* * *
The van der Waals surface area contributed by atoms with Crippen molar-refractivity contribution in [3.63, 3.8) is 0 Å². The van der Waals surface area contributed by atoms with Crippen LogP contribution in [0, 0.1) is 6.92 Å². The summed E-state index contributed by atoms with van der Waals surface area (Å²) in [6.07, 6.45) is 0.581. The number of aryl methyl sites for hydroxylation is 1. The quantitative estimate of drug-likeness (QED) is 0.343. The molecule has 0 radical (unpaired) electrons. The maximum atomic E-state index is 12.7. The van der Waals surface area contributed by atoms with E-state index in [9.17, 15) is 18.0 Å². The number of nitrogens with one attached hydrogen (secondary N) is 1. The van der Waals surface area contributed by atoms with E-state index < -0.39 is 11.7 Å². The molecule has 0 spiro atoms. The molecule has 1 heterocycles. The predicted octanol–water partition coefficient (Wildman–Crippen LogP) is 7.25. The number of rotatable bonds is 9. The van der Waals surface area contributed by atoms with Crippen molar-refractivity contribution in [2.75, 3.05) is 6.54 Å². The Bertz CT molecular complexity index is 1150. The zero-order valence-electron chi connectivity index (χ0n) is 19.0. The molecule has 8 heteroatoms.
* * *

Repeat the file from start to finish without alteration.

The van der Waals surface area contributed by atoms with Crippen molar-refractivity contribution in [3.63, 3.8) is 0 Å². The van der Waals surface area contributed by atoms with Crippen LogP contribution in [0, 0.1) is 6.92 Å². The summed E-state index contributed by atoms with van der Waals surface area (Å²) in [6.07, 6.45) is 0.581. The number of aryl methyl sites for hydroxylation is 1. The quantitative estimate of drug-likeness (QED) is 0.343. The molecule has 0 radical (unpaired) electrons. The maximum atomic E-state index is 12.7. The van der Waals surface area contributed by atoms with E-state index in [9.17, 15) is 18.0 Å². The number of nitrogens with one attached hydrogen (secondary N) is 1. The van der Waals surface area contributed by atoms with E-state index < -0.39 is 11.7 Å². The molecule has 0 spiro atoms. The molecule has 1 heterocycles. The predicted octanol–water partition coefficient (Wildman–Crippen LogP) is 7.25. The number of rotatable bonds is 9. The van der Waals surface area contributed by atoms with Crippen molar-refractivity contribution in [2.75, 3.05) is 6.54 Å². The Bertz CT molecular complexity index is 1150. The zero-order valence-electron chi connectivity index (χ0n) is 19.0. The molecule has 8 heteroatoms.